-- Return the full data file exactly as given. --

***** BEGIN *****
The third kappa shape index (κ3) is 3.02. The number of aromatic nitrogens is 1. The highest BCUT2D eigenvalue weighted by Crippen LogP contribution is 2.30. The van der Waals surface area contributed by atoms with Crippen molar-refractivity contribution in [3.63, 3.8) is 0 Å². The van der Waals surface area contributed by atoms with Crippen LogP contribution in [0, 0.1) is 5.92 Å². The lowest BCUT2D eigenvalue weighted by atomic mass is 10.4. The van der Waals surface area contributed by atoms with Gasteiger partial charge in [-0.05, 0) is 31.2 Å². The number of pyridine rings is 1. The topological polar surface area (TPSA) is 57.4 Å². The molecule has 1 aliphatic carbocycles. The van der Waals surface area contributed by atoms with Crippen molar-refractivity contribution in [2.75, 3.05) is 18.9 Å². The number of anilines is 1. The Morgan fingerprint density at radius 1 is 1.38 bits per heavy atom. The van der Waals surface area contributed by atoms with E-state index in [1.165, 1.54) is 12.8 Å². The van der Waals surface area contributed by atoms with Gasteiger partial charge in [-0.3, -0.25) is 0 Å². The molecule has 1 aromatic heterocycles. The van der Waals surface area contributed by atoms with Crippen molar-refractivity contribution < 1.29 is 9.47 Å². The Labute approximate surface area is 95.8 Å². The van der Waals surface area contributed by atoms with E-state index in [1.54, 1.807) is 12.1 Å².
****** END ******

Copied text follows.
The third kappa shape index (κ3) is 3.02. The number of aromatic nitrogens is 1. The highest BCUT2D eigenvalue weighted by Crippen LogP contribution is 2.30. The van der Waals surface area contributed by atoms with Crippen molar-refractivity contribution in [3.63, 3.8) is 0 Å². The van der Waals surface area contributed by atoms with Crippen LogP contribution in [0, 0.1) is 5.92 Å². The lowest BCUT2D eigenvalue weighted by atomic mass is 10.4. The van der Waals surface area contributed by atoms with Gasteiger partial charge in [-0.05, 0) is 31.2 Å². The number of pyridine rings is 1. The topological polar surface area (TPSA) is 57.4 Å². The molecule has 1 aliphatic carbocycles. The van der Waals surface area contributed by atoms with Crippen molar-refractivity contribution in [2.75, 3.05) is 18.9 Å². The number of anilines is 1. The Morgan fingerprint density at radius 1 is 1.38 bits per heavy atom. The van der Waals surface area contributed by atoms with E-state index in [1.165, 1.54) is 12.8 Å². The van der Waals surface area contributed by atoms with Gasteiger partial charge in [-0.3, -0.25) is 0 Å². The molecule has 1 aromatic heterocycles. The van der Waals surface area contributed by atoms with Crippen molar-refractivity contribution < 1.29 is 9.47 Å². The Labute approximate surface area is 95.8 Å². The van der Waals surface area contributed by atoms with E-state index in [1.54, 1.807) is 12.1 Å².